With FDA nod, Biotronik debuts first coronary stent in U.S.

Update: This story has been corrected to reflect the source of 12-month data for the PRO-Kinetic device. It comes from the previous ENERGY Registry study, and not from the BIOHELIX-1 study.

Biotronik has received FDA approval for a bare-metal stent designed to treat coronary artery disease. It is the company’s first coronary stent to hit the U.S. market.

The PRO-Kinetic Energy Cobalt Chromium Coronary Stent System is intended for patients with new and recurring blockages in the coronary arteries between 2.25 and 4.0 mm in diameter, according to a statement. It may treat lesions up to 31 mm long.

Made of a cobalt-chromium alloy, the stent has “ultrathin” struts and a double-helix design, allowing flexibility and facilitating delivery in challenging vessels, the company said. It is coated in a silicon-carbide layer, which cuts down on metal ion release from the device to the surrounding tissue.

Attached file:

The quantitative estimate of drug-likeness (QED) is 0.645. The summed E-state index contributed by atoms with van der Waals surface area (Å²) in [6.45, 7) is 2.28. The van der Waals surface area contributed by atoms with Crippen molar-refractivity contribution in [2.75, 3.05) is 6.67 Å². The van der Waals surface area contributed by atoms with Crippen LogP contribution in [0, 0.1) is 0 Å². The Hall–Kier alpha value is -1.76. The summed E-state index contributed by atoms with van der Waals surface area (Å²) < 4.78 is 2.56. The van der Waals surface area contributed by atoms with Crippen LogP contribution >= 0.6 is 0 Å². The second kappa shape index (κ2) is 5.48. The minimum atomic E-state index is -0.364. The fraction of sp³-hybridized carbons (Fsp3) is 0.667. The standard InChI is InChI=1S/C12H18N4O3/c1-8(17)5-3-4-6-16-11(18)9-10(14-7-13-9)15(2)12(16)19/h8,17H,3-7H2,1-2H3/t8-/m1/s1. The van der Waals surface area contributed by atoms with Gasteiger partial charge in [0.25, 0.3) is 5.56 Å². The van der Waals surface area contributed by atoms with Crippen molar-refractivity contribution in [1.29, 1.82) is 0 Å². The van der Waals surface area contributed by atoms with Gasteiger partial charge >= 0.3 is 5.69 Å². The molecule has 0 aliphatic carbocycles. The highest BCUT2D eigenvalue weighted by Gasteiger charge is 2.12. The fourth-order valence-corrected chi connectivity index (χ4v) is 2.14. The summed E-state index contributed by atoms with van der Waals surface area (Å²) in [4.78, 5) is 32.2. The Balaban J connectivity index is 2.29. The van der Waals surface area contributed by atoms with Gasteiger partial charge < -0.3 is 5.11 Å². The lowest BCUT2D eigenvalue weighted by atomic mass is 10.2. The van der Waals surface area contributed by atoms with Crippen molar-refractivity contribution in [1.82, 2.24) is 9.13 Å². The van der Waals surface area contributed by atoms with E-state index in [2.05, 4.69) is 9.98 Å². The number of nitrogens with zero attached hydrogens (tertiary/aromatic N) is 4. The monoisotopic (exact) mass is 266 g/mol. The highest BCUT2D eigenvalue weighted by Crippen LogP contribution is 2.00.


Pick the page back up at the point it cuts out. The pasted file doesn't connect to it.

The approval is based on the BIOHELIX-1 study, which enrolled 329 patients at 33 sites around the world. Nine months postprocedure, the study showed a target vessel failure rate of 9%, beating its performance goal of 18.7%, the company said.

The ENERGY Registry study, which involved more than 1,000 patients with complex lesions, posted a major adverse cardiac event rate of 8%, with a 4.9% rate in target lesion revascularization at the 12-month mark.

"The BIOHELIX-I study results show that the PRO-Kinetic Energy stent is a great choice for safely treating coronary artery disease and minimizing the potential for future adverse events," Saurabh Gupta, M.D., principal investigator for the pivotal U.S. trial, said in the statement. "It's a new generation bare-metal stent with an innovative design and biocompatible coating that has superb deliverability."

A cardio- and endovascular specialist, Biotronik scored a CE mark for Magmaris—the first clinically proven bioresorbable magnesium scaffold for coronary artery disease—last summer. And in late 2015, the company earned FDA approval for its Astron stent to treat peripheral artery disease.